Native Plant of the Month: Quercus pagoda (Cherrybark oak)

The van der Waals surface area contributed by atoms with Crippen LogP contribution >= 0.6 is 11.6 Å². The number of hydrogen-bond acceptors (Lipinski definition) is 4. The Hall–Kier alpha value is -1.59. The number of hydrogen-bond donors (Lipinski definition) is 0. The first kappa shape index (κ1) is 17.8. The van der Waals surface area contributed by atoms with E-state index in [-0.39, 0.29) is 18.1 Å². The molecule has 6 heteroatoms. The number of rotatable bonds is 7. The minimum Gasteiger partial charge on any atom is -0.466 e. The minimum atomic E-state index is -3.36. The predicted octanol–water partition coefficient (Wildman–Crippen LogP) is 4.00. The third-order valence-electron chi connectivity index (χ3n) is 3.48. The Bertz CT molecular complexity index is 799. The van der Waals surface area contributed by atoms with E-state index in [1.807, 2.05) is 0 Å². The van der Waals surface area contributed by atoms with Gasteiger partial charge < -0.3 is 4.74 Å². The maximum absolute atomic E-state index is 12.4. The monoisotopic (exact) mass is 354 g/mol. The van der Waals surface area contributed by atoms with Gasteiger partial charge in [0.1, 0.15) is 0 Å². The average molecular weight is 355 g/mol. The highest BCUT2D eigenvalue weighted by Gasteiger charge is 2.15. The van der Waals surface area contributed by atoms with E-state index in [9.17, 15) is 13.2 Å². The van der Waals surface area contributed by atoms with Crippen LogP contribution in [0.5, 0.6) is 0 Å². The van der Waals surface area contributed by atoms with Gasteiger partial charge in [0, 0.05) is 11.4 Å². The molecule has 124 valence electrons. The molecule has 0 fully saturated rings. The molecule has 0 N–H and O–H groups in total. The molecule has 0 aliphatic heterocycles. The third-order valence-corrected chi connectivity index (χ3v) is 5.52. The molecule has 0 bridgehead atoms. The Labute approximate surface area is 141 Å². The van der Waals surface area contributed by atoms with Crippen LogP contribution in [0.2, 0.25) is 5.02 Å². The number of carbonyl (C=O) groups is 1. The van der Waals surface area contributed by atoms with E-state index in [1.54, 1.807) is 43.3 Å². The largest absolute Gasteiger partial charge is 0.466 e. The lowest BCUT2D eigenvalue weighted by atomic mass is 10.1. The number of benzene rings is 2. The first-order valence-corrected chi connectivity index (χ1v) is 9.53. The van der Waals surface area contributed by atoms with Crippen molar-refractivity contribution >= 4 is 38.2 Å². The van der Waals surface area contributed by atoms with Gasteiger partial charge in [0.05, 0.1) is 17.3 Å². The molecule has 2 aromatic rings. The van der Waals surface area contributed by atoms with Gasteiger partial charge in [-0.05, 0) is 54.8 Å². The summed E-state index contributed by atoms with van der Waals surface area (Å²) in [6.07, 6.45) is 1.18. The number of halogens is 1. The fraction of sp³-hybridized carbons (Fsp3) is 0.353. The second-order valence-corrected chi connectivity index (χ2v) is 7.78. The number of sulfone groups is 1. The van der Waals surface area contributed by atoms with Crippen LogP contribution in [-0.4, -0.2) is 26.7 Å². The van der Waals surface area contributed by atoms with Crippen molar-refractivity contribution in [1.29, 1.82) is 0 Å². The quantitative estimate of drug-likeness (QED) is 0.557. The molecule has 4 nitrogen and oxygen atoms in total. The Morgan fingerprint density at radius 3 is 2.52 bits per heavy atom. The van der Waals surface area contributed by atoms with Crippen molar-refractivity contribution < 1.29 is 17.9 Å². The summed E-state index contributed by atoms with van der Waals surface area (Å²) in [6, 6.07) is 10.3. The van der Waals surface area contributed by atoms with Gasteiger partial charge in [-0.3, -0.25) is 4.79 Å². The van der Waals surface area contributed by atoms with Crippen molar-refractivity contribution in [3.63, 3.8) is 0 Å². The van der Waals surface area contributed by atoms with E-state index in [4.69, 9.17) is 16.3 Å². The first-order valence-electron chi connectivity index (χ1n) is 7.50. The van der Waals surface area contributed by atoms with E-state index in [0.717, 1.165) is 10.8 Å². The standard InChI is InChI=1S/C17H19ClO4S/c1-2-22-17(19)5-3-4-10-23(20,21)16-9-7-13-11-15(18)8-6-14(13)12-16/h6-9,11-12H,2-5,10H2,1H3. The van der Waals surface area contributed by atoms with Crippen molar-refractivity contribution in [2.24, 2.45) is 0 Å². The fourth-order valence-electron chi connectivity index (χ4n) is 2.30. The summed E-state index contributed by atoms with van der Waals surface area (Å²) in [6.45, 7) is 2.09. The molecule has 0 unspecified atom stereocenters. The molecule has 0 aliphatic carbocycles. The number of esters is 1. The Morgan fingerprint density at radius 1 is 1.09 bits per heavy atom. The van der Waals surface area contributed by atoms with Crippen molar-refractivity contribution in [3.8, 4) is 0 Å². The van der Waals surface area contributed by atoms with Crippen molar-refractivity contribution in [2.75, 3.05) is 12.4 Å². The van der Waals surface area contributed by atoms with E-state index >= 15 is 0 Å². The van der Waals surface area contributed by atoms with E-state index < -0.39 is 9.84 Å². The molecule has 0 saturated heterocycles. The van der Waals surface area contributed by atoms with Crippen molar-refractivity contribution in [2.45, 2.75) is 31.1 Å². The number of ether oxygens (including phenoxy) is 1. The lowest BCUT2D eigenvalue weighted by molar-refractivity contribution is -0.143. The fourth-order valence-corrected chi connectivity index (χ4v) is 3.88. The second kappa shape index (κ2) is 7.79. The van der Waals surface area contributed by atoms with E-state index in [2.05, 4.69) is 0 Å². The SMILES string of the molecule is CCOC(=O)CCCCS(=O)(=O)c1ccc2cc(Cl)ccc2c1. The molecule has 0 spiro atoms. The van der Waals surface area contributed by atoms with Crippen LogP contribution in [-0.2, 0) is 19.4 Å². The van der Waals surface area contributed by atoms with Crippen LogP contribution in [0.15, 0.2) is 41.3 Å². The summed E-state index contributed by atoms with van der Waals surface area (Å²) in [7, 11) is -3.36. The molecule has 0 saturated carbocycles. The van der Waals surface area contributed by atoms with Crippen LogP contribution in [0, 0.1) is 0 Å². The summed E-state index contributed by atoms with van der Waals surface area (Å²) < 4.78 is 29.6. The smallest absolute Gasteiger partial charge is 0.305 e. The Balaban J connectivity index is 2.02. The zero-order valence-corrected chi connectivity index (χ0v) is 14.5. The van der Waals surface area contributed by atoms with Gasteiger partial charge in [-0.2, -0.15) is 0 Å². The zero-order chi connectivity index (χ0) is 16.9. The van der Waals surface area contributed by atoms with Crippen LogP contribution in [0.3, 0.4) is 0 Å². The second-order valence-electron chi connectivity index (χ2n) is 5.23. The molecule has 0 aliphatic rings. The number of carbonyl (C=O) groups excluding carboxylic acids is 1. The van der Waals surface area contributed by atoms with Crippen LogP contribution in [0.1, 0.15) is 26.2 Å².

Cherrybark oak is a relatively fast growing, long-lived large deciduous tree with attractive dark bark broken into shallow longitudinal fissures and cross cracks similar to a mature Black cherry (Prunus serotina). Leaves are 6-8 inches long by 4-6 inches wide with 7-11 lobes, dark glossy green above and hairy below. Acorns are produced every other year and are 1/2 inch long by 3/8 inch wide. It is an excellent shade tree with good fall color growing 60’ x 40’ average. Cherrybark oak (a red oak) prefers loamy or sandy soils and is found along streams in the coastal plains and is a common bottomland hardwood species. Oaks are vital food and shelter sources for birds and wildlife. Squirrels, racoons, and deer eat the acorns. Doug Tallamy considers the genus Quercus to be one of the most important keystone plant groups in North America because it supports hundreds of caterpillar species. Caterpillars, in turn, support hundreds of diverse species of birds, both residents and migrants. Louisiana is an important migration pathway linking winter habitats in South and Central America to nesting grounds in the northern United States. In the fall, when migrating birds fly south across the Gulf of Mexico, they need to stop in Louisiana and fatten up before making that long flight. And in spring, when nature calls them to their nesting grounds, birds need the shelter and food available in southern Louisiana. So don’t spray those caterpillars, leave them for the birds! Look for Cherrybark and other oaks on our walk through Moncus Park! Enjoy!